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eProfessionalism

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These are slides from a panel presentation webinar for the ABA Standing Committee on Professionalism which has published a book called Essential Qualities of the Professional Lawyer, edited by Paul Haskins. I wrote the chapter entitled "eProfessionalism."

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eProfessionalism

  1. 1. Chapter on eProfessionalism By Stephanie Kimbro July 24, 2014 Webinar panel presentation for ABA Standing Committee on Professionalism
  2. 2.  What comes up when you Google your name or your firm’s name? • Online presence matters – Control yours, be findable • Content generation • SEO • Brand building • Keeps you updated • You become a resource • For professional development • For client development
  3. 3.  Geographic locale • Some applications are more popular in certain areas  Practice areas and target audiences • Ex. LinkedIn viewed by businesses and higher-income clients. Avvo generates a lot of consumer traffic.  Personality and preferences  Your state(s)’ ethics rules  Remember the importance of building a personal presence online • Be genuine and transparent • Provide useful content and share  Think of the Internet as a conversation. As lawyers we need to be engaged in the conversation around legal services that takes place online.
  4. 4. Find the balance of the professional and the personal. Learn to use privacy settings and restricted lists to protect personal content. What “voice” do I want to have online? How will I balance the personal and professional in applications where I have a mix of contacts?
  5. 5. Where are my prospective clients? Who will I connect with? Who will I allow to connect with me? What content do I want to share? What value can I provide to the online conversation around legal services?
  6. 6.  Head straight to the privacy setting immediately after registering on a social media application.  Be aware of the terms of the user agreement with the service provider. • Know what information the site is able to share from your profile and how the flow of data is controlled, recorded, regurgitated, etc. • Know if others are able to post messages, ads, photos or other items on your profile or site that could reflect negatively.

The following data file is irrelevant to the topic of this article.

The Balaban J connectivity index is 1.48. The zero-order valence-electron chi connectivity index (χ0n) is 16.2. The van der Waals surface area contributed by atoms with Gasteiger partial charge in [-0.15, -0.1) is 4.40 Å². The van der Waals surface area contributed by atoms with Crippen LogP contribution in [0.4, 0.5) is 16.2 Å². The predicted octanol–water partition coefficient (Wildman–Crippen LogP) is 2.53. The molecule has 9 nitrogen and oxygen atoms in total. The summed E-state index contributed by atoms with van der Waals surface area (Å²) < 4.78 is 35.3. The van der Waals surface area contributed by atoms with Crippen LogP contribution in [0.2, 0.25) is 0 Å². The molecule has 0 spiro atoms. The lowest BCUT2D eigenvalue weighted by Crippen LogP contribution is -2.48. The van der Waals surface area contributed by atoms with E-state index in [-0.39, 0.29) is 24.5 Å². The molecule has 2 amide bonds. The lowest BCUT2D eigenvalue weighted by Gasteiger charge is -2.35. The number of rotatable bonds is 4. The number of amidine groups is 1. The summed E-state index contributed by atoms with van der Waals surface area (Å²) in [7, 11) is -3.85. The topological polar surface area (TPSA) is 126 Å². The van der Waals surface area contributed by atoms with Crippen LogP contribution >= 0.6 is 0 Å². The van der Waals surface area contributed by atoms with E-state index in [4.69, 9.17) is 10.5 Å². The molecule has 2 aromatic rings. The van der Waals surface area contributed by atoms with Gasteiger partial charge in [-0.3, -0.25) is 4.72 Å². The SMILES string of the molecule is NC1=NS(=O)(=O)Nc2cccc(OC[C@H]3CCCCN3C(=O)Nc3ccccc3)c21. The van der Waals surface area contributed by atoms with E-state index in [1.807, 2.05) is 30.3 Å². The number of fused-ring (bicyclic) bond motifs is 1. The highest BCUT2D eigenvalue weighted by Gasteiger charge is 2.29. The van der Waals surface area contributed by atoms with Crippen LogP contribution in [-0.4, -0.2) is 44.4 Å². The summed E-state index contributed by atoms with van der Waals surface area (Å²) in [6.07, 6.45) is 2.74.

7. 7.  Expect to run into your clients & their family & friends within different social media applications.  Be prepared for how you will respond to them.  Let clients know your policy towards social media. • Include in your engagement agreement that you will not “friend” or “follow” clients if you choose this policy • Or take a different approach to this and invite with disclaimers  On your static site consider: • Explaining the risks and importance to client of protecting the confidentiality of their information. • Teach restraint in posting information online related to their legal matters.
  8. 8.  Educate rather than restrict.  Create a social media policy for your practice so that your employees understand your intentions and expectations.  Disclaimers • Recommend that your employees use disclaimers if they are providing general legal advice on any social networking sites or posting on their own blogs. • Remind employees not to post names of clients or even hypothetical client situations.  It could be possible that the client or someone who knows the client is reading.  Require that employees include a disclaimer on their personal blog and other profiles stating that their views are personal and not those of the firm. • Remember their right to free speech.
  9. 9.  Stephanie Kimbro  skimbro@burton-law.com  virtuallawpractice.org  @StephKimbro  My books: • Virtual Law Practice: How to Deliver Legal Services Online, ABA/LPM, October 2010. • Limited Scope Legal Services: Unbundling and the Self-Help Client ABA/LPM, March 2012. • Consumer Law Revolution: Lawyer’s Guide to Online Marketing Tools, ABA/LPM, June 2013

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